Harvesting Hydrogen Power Through Biomimicry

tree branches

What if we found a method to convert sunlight to energy in a similar way that plants do?

That’s precisely what researchers at Shanghai Jiaotong University in Shanghai, China reported may be possible this week at the 239th National Meeting of the American Chemical Society in San Francisco.

Looking for an efficient method to produce hydrogen energy, professor Fan Tongxiang and his colleagues at State Key Lab of Metal Matrix Composites created a blueprint for an “Artificial Inorganic Leaf” (AIL) — which mimics the structure and photosynthetic process of plant leaves.

The AIL blueprint is based on structural analysis of leaves from the flowering plant, Anemone vitifolia, and endeavors collection and use of sunlight to split water into its component molecules, hydrogen and oxygen, for use as hydrogen power. The design includes application of titanium dioxide (TiO2), a photocatalyst for hydrogen production, and nano particles of platinum.

When describing the reason to base their work on the structure of natural leaves, Tongxiang writes, “…Nature still has much to teach us, and human ingenuity can modify the principles of natural systems for enhanced utility.”

To reduce society’s dependence on fossil fuels, scientists continue to search for innovative and better ways to create energy. Using biomimicry — the imitation of natural biological systems — could be one cost-effective, sustainable method to create hydrogen energy.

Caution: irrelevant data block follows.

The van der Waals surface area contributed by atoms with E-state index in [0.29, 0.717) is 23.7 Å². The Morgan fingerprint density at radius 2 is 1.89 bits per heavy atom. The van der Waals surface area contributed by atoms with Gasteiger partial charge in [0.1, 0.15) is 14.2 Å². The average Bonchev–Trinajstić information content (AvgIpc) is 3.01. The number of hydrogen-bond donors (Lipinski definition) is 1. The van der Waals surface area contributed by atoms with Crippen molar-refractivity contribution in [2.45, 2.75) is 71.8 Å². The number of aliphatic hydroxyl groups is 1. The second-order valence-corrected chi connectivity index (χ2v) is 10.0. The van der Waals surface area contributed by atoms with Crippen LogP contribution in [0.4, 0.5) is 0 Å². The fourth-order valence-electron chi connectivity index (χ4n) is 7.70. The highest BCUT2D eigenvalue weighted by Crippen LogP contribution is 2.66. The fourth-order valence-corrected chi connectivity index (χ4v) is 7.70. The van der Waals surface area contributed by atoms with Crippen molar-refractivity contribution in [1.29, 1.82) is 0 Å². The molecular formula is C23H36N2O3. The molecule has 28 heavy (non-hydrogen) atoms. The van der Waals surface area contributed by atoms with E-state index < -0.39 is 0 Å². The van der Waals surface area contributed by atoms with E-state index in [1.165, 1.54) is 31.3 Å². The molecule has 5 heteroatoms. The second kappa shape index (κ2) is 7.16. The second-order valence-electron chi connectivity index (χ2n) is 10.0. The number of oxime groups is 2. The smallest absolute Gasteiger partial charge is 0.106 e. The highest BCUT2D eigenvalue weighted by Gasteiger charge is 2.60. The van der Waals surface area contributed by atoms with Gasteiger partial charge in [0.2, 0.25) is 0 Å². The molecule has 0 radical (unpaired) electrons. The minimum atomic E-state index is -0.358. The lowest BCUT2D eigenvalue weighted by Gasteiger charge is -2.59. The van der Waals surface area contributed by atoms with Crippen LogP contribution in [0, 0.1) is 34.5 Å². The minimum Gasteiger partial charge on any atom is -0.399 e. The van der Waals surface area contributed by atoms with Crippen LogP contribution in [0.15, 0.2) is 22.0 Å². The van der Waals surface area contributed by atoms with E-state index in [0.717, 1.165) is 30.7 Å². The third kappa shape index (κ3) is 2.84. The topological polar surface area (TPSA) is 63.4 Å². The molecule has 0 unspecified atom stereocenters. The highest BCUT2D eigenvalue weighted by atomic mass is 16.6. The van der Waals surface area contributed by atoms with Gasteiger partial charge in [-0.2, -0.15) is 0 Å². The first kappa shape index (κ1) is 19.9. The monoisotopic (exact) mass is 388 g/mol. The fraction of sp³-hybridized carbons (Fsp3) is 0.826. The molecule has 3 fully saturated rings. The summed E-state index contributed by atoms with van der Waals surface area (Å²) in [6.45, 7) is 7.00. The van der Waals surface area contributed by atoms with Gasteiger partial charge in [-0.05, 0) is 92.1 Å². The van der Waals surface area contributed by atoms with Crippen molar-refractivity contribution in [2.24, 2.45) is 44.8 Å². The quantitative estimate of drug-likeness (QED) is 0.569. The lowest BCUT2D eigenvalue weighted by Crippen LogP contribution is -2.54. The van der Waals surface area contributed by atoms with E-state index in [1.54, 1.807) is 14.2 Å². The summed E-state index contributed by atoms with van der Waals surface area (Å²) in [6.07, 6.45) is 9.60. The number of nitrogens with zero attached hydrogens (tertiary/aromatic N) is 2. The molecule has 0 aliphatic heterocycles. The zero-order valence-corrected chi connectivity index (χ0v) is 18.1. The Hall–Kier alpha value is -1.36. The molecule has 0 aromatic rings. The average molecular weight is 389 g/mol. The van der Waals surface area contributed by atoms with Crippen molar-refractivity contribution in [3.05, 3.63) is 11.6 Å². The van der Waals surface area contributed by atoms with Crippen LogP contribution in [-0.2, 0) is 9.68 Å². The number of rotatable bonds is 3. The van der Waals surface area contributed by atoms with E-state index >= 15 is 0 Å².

Combining knowledge from different scientific disciplines may bring us closer to large-scale development of hydrogen power usable in commercial products. A hydrogen economy with market competitive hydrogen powered cars remains a hot topic among major car manufacturers, such as Toyota, Honda, and others investing in green technologies.

When hydrogen fuel burns, it produces water vapor, unlike fossil fuels which release greenhouse gases into the atmosphere. Producing electricity from hydrogen fuel cells is another way hydrogen can be converted to usable energy. That is, pollution-free.

The light capturing aspect of the AIL design is one part of the process of photosynthesis, in which plants use water, carbon dioxide, and sunlight to create chemical energy and store it as sugar.

The classic equation for photosynthesis:

6CO2 + 6H2O (+ light energy) → C6H12O6 + 6O2

This latest research builds upon previous collaborative work by the State Key Lab of Metal Matrix Composites, the Department of Chemistry at the University of California Davis, USA, and the Department of Electrical and Electronic Engineering at Saga University in Japan, reported in the journal of Advanced Materials in November 2009.

According to the researchers, creation of a working AIL prototype is the next progressive step for their artificial photosynthetic design.